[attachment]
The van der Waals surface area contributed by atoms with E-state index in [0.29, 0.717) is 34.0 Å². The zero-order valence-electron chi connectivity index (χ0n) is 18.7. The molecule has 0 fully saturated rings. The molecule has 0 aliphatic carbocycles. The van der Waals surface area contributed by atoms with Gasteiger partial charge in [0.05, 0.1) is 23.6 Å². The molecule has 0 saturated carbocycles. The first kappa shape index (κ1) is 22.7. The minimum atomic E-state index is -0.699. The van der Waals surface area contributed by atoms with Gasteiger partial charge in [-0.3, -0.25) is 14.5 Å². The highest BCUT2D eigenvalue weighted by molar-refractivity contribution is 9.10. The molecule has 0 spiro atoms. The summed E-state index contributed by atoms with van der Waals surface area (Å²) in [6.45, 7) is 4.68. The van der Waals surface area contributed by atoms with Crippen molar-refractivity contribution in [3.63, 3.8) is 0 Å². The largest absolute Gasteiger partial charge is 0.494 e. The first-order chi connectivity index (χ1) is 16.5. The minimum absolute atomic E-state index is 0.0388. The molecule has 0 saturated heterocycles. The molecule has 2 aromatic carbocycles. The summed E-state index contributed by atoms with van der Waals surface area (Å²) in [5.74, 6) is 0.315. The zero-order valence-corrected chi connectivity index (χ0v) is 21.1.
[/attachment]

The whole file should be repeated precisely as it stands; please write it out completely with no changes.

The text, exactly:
The van der Waals surface area contributed by atoms with E-state index in [0.29, 0.717) is 34.0 Å². The zero-order valence-electron chi connectivity index (χ0n) is 18.7. The molecule has 0 fully saturated rings. The molecule has 0 aliphatic carbocycles. The van der Waals surface area contributed by atoms with Gasteiger partial charge in [0.05, 0.1) is 23.6 Å². The molecule has 0 saturated carbocycles. The first kappa shape index (κ1) is 22.7. The minimum atomic E-state index is -0.699. The van der Waals surface area contributed by atoms with Gasteiger partial charge in [-0.3, -0.25) is 14.5 Å². The highest BCUT2D eigenvalue weighted by molar-refractivity contribution is 9.10. The molecule has 0 spiro atoms. The summed E-state index contributed by atoms with van der Waals surface area (Å²) in [6.45, 7) is 4.68. The van der Waals surface area contributed by atoms with Crippen molar-refractivity contribution in [3.63, 3.8) is 0 Å². The largest absolute Gasteiger partial charge is 0.494 e. The first-order chi connectivity index (χ1) is 16.5. The minimum absolute atomic E-state index is 0.0388. The molecule has 0 saturated heterocycles. The molecule has 2 aromatic carbocycles. The summed E-state index contributed by atoms with van der Waals surface area (Å²) in [5.74, 6) is 0.315. The zero-order valence-corrected chi connectivity index (χ0v) is 21.1.